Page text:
While the state is still experiencing a labor shortage, some companies have succeeded in filling vacancies from a pool of candidates that many others haven’t yet considered – skilled workers with disabilities. From small, family-owned businesses to Fortune 500 companies, workers with disabilities are making a meaningful impact on the operations of businesses across the state. Here are 3 who have shared their stories and how the Bureau of Rehabilitation Services was a valuable partner in helping them find and retain talent.
Travelers– Hartford is home to the largest office of this global insurance company and where about 20 workers with disabilities are currently employed. Travelers has had a long-running commitment to hiring talent of different abilities and has an internal Disability Employee Network. Jim McMahon from Travelers Talent Acquisition says that hiring diverse talent has helped the company from various perspectives. “We’re a more competitive business because we’re hiring a more inclusive employee population,”. He added, “I’ve received a number of notes not just from individuals but managers and the general employee population on how proud they are that we’re involved in this kind of work.”
He credits working closely with BRS for the organization’s ability to hire workers with disabilities successfully. “The partnership with BRS has really helped us focus on people’s abilities rather than disabilities. They understood what we were looking to accomplish, they helped mentor us, coach us, guide us along the way. We’ve really formed a true partnership in creating the program that we have,” Mr. McMahon added.
Advanced Auto Parts– Steve Dean, general manager of the Advance Auto Parts Enfield Distribution Center, one of 44 distribution centers across the U.S., says that the company recognized there was a large pool of workers that presented an opportunity for them. “We saw it as an opportunity to open a door for people that may not have had an opportunity elsewhere,” said Dean, who has a disability himself. He encourages other businesses to consider hiring workers with disabilities and says one common misconception is that it will cost a lot of money. “Respecting people, being patient, training people the right way, adding communication resources, that doesn’t cost anything. We do things to make people feel like they’ve made an impact on the operation. Those things are free,” he said.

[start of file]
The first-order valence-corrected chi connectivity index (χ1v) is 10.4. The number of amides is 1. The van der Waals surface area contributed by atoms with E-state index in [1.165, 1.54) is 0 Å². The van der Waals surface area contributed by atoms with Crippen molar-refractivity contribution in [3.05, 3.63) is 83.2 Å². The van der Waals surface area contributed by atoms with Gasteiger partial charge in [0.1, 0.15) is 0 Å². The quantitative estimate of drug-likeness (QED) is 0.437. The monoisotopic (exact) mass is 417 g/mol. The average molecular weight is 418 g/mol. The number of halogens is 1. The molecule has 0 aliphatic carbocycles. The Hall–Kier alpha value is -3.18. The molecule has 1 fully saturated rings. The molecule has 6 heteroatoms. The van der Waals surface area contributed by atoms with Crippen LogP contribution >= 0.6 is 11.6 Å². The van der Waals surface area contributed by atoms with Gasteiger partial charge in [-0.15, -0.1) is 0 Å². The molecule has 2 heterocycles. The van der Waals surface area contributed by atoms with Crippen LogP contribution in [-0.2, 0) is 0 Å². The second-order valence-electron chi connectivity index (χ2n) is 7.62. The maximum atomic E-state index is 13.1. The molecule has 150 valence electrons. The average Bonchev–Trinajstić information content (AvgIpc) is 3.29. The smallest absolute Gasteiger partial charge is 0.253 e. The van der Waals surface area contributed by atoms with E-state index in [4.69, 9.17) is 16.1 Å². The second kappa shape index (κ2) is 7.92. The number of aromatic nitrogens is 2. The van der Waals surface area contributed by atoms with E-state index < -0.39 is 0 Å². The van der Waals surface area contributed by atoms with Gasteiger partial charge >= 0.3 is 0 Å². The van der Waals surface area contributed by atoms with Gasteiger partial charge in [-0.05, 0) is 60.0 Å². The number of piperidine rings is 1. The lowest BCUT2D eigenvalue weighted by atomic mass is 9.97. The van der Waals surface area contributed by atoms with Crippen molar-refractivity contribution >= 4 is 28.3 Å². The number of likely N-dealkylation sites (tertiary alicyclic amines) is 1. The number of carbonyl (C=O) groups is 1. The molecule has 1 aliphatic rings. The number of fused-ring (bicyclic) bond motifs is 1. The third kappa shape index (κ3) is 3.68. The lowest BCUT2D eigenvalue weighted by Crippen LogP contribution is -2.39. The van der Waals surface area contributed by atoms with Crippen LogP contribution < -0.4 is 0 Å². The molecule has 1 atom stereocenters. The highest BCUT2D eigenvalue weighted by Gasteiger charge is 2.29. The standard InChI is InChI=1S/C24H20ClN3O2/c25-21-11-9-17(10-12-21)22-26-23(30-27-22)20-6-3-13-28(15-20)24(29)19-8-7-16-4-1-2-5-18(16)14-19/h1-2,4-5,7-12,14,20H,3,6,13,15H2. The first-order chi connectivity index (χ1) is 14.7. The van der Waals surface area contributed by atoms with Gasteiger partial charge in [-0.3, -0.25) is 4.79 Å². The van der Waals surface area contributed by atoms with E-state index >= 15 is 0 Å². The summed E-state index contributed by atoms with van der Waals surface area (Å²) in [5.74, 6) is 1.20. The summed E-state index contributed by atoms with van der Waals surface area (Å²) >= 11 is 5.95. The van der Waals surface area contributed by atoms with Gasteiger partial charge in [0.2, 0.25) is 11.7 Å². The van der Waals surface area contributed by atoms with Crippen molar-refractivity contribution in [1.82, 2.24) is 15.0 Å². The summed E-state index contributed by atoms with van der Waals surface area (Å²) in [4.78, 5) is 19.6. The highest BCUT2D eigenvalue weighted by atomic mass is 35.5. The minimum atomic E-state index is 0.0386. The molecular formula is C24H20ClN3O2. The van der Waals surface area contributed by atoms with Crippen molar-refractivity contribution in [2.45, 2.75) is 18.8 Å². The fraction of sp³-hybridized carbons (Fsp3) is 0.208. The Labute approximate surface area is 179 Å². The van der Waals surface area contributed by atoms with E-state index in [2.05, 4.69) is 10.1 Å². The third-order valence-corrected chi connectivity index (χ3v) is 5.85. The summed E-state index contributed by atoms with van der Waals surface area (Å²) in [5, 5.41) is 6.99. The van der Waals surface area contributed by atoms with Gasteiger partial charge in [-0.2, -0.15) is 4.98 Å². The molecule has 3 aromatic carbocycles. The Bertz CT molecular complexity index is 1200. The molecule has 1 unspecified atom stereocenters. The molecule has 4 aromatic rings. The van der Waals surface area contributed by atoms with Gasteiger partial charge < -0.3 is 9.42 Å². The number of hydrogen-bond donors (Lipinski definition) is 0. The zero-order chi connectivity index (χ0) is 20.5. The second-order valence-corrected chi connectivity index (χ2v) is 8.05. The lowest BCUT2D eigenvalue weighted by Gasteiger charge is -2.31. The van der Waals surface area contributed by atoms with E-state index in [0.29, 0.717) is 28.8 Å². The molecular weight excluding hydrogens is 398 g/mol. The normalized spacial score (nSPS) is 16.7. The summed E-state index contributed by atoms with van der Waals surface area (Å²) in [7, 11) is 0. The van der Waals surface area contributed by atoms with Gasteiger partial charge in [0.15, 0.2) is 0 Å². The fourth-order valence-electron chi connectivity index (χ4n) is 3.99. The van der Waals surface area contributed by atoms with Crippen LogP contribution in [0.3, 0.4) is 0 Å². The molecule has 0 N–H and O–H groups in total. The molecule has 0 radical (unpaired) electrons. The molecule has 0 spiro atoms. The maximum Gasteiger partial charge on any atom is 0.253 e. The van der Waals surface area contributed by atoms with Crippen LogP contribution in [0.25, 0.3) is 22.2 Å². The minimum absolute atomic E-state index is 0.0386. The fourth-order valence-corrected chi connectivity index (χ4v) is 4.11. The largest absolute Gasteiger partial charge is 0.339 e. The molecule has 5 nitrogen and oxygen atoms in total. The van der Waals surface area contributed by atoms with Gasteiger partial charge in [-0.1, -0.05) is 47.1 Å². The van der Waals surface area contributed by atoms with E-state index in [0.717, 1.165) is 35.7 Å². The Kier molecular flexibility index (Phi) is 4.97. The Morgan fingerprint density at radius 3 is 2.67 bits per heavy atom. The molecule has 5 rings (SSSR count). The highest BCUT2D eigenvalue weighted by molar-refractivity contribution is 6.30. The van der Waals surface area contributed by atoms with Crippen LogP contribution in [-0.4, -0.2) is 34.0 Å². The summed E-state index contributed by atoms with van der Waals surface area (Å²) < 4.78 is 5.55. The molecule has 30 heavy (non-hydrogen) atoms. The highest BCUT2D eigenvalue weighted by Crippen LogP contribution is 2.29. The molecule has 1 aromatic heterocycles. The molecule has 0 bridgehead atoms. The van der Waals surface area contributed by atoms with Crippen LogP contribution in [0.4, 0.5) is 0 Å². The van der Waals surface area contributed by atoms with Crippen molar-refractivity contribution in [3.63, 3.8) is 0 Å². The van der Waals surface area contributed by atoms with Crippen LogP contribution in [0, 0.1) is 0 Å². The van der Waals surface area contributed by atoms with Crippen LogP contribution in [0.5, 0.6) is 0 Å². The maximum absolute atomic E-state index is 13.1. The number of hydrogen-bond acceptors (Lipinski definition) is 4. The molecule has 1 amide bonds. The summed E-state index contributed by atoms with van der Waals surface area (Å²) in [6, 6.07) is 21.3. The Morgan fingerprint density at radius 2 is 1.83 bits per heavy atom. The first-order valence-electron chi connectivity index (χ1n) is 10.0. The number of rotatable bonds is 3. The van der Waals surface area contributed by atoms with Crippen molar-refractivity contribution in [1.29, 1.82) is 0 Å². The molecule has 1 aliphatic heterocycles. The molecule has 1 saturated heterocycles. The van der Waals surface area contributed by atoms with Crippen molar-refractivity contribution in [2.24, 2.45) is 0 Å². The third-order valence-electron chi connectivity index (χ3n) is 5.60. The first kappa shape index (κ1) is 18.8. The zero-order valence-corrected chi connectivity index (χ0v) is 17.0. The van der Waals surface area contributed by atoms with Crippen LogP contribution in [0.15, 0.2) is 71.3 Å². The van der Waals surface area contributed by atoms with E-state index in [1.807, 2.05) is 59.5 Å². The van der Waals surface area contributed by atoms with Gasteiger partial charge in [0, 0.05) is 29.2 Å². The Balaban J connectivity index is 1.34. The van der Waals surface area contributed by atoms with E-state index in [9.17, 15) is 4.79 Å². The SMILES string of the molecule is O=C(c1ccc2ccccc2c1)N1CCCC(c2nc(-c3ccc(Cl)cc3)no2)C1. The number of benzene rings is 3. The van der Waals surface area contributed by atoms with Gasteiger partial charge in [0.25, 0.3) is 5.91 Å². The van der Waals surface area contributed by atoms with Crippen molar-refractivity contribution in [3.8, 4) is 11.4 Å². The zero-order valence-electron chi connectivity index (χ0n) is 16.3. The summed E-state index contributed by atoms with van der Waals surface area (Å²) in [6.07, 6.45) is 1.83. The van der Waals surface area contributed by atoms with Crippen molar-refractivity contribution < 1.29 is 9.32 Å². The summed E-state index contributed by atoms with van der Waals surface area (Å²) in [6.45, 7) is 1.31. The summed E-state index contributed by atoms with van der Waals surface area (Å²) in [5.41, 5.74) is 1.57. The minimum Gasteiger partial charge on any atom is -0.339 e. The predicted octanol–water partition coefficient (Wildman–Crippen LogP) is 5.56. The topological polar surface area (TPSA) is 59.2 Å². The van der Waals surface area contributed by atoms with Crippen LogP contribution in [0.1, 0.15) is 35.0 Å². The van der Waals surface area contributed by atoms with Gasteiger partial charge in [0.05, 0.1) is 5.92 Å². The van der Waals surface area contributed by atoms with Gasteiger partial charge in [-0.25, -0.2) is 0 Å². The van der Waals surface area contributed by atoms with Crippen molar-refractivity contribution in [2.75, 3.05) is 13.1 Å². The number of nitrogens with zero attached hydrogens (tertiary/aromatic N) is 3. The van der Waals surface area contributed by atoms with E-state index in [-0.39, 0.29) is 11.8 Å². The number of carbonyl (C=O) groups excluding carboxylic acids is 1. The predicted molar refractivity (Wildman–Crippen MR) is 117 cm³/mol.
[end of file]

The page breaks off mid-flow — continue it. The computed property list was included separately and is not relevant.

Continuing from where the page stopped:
“The partnership with BRS and Advance Auto Parts has been tremendous for the success of our team members that are coming in,” added Training Supervisor Anthony Girard, the person responsible for new hire orientation and training at the facility. His message to employers who are considering hiring people with different disabilities is to just to do it. “It’s only going to enrich the culture you’re building; it helped team members bond and learn about each other, strengthening our in-house facility.”
Dean also believes that as senior leadership, our job is to not just break the barriers down but kick them in. Create that opportunity for people, and when you do that, when senior leadership takes a stance and says “this is what we’re going to do because it’s the right thing to do” which is what they’ve done at AAP, that’s what stops any fears and concerns about hiring people with disabilities.
Unbakeables– This small business in Norwalk has worked with BRS since 2017 to hire 3 workers with disabilities over the years. “We are a family-owned business and bringing anyone in is always a concern,” said Unbakeables Cofounder Corey Tolkin. “When we looked at hiring with BRS, we knew BRS had our back in regard to job coaching, with regards to assistance or anything else that we needed.”
Unbakeables has hired workers who are deaf and created a safe environment where they could have meaningful employment and contribute to the growth of the business. “BRS made it really easy to hire people. I know that hiring a person with disabilities will come with a job coach or an interpreter or somebody to help with assistance,” she added.
The company has taken advantage of BRS’s Trainee Wage Reimbursement program, which reimburses businesses 130 percent for the wages it pays during the training period for a new employee. “We know with BRS we’re getting vetted employees. BRS are the first people I recommend when I talk to any small business that’s hesitant about hiring somebody,” Tolkin said. “New companies have never hired people before; BRS has hired people before, they vet people, they know where you’re at, they know what you’re doing and they’re always there.”